Buildings lie in ruin in Gaza as seen from southern Israel Dec. 12 amid the ongoing conflict between Israel and the Palestinian Islamist group Hamas. OSV News photo/Clodagh Kilcoyne, Reuters

Development and Peace joins Cardinal’s call for Gaza peace

  • December 20, 2023

Holy Land Catholic leaders have appealed for an immediate ceasefire in Gaza and Canadian support in dealing with the unfolding humanitarian catastrophe.

Cardinal Pierbattista Pizzabella, Latin Patriarch of Jerusalem, and Anton Asfar, secretary general of Caritas Jerusalem, made their impassioned pleas as they spoke at a webinar hosted by Development and Peace, the Canadian arm of Caritas Internationalis Dec. 16. The two emphasized an urgent need to support the humanitarian work of Caritas and other aid organizations facing major challenges as the Hamas-Israel war shows little sign of waning.

Together with Carl Hétu, executive director of Development and Peace, Pizzabella and Asfar described in vivid detail the unbearable suffering of people on the ground in Gaza who have literally been pushed to the wall — as well as to the limits of human endurance — with nowhere to go.

“On Oct. 7, I saw on the news that Hamas had taken (more than 200) Israelis as hostages,” he said. “I was sad and angry, and like most Canadians, expected that retaliation would be swift and violent. But I had no idea how violent it would be.”

There’s an extra dimension for those caught in the Israel-Hamas war.

“The people of Gaza are in a unique situation. Unlike other victims of war, they have nowhere to go. When war broke out in Syria and Iraq, people could get out of the country. Many fled to Lebanon, where some of them still live. Venezuelans could go to Colombia, and Ukrainians escaped to Poland. All of them got aid. But this is not possible for the people of Gaza.”

“There is no place for Gazans, just as there was no place for the Holy Family,” Pizzabella said.

Asfar said all escape routes are closed and humanitarian organizations are facing enormous obstacles in bringing aid to people left without food, medicine and other necessities of life.

The cardinal gave a detailed account of a day in the life of the tiny Christian community.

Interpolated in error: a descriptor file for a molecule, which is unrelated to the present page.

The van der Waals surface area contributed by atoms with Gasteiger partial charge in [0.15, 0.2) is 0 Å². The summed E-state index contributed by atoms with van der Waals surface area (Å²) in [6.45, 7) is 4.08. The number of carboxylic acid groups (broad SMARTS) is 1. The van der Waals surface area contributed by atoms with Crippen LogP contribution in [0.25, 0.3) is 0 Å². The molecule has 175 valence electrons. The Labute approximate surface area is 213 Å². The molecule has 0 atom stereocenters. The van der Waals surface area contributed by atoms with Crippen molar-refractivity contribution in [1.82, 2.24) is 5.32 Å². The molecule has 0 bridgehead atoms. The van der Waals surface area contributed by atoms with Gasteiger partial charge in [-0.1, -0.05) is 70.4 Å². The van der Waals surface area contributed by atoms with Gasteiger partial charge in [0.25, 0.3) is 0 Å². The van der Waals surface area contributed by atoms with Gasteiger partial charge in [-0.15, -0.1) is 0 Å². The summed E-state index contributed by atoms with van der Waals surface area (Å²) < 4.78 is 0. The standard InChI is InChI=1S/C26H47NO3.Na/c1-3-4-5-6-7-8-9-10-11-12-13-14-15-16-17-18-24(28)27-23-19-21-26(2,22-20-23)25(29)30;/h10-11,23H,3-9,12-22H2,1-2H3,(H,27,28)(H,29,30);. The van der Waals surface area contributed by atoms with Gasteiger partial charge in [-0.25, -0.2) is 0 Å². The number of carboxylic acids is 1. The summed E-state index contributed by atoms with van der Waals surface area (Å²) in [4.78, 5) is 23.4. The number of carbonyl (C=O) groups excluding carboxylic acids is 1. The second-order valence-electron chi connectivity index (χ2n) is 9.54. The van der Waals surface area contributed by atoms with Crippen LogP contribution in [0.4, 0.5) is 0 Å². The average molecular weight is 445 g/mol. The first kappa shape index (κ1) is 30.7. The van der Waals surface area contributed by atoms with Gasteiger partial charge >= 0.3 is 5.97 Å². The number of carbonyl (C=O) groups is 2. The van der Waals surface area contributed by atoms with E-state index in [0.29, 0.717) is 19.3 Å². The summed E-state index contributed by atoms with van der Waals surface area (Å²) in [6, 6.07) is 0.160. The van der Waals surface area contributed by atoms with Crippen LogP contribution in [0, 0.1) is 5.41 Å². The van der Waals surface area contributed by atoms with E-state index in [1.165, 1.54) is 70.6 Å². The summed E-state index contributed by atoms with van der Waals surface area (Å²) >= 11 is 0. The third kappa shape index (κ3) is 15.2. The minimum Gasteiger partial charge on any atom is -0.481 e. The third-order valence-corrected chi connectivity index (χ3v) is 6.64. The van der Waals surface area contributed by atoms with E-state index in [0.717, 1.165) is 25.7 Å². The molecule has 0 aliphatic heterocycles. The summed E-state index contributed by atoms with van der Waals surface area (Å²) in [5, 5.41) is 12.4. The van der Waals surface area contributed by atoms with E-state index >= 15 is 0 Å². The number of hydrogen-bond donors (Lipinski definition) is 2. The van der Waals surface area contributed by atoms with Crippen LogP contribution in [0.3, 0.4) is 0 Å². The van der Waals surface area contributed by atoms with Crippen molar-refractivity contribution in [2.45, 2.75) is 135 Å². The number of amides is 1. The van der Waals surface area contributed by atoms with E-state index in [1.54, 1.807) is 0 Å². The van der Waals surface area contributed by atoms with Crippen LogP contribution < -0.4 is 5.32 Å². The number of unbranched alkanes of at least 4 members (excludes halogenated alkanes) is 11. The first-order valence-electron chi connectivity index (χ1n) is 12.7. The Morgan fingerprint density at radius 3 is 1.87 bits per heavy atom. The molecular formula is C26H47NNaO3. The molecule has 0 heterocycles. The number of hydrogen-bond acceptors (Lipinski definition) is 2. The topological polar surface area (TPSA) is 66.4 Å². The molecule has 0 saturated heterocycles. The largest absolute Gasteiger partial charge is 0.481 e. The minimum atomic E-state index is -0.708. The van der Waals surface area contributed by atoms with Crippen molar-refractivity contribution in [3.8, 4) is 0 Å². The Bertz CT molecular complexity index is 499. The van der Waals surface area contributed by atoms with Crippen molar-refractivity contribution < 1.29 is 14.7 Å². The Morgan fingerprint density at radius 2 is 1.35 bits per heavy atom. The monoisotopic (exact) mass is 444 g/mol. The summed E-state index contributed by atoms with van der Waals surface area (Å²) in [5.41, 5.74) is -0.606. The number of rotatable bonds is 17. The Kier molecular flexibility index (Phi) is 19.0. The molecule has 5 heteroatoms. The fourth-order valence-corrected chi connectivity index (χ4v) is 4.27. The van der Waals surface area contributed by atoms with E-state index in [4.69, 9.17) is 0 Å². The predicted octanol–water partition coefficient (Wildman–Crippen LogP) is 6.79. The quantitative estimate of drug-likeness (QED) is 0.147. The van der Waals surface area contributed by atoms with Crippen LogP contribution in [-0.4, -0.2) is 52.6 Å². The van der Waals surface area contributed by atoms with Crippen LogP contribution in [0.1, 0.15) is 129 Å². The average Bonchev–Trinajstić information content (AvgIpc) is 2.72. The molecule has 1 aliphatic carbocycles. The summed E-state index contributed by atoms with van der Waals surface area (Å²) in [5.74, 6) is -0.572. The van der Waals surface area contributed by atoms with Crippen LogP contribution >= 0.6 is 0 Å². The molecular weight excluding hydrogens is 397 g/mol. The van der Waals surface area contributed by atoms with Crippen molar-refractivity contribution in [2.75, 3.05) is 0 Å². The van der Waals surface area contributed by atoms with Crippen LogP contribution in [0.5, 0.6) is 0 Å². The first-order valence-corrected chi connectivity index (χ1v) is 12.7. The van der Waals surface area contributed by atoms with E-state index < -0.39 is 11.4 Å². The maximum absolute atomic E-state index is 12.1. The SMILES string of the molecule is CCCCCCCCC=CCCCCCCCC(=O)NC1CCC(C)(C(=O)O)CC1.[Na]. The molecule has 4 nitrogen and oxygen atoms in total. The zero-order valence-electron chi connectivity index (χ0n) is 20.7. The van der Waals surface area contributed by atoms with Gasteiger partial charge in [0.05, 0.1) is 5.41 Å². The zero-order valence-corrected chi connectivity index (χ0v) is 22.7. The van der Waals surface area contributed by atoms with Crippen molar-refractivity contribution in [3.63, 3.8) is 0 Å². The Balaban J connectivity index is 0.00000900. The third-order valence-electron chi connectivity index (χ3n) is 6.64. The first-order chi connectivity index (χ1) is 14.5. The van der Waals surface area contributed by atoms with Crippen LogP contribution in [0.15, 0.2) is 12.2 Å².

“Today was a very difficult day for us,” he said. “Our small Christian community of 700 gathered in the Catholic and Orthodox compounds were in the middle of heavy fighting between Hamas and the Israeli Defense Forces.”

He added that the house of the Mother Teresa’s Missionaries of Charity had its generator and water tank destroyed and was no longer habitable.

“We (the Christian community) have cancelled all Christmas celebrations except a few children’s activities,” he said.

With no water to drink or wash, disease is rampant in Gaza and most hospitals have been destroyed, leaving the sick to fend for themselves, he pointed out.

Another casualty of the war is trust between Israelis and Palestinians, he said.

“The hatred between the two sides is so strong, and both Israelis and Palestinians don’t want to see each other,” he added. “All interreligious dialogue and communication between the two sides has broken down. Each side sticks to its own narrative, and blames the other for their pain.”

Asfar described the daily difficulties his organization faces.

“There is no safety anywhere. Several of our staff members have been killed,” said Asfar. “There are 1.8 million internally displaced people in Gaza, and many are orphan children.”

Despite being forced to scale down operations, Caritas is still providing food, medicine and medical supplies to those in need, he said.

Asfar pleaded with the Israeli authorities to permit Caritas and other humanitarian agencies to operate in safety.

Pizzabella, Asfar and Hétu made a special appeal for Canadian support to end the war, and to address its root causes in the Holy Land.

“We need your prayers and we need you to support Caritas and other organizations on the ground,” Pizzabella said.

“You (Canadians) can help us to come together, and look beyond the present situation. You can do this by not replicating the divisions we have here.”

Please support The Catholic Register

Unlike many media companies, The Catholic Register has never charged readers for access to the news and information on our website. We want to keep our award-winning journalism as widely available as possible. But we need your help.

For more than 125 years, The Register has been a trusted source of faith-based journalism. By making even a small donation you help ensure our future as an important voice in the Catholic Church. If you support the mission of Catholic journalism, please donate today. Thank you.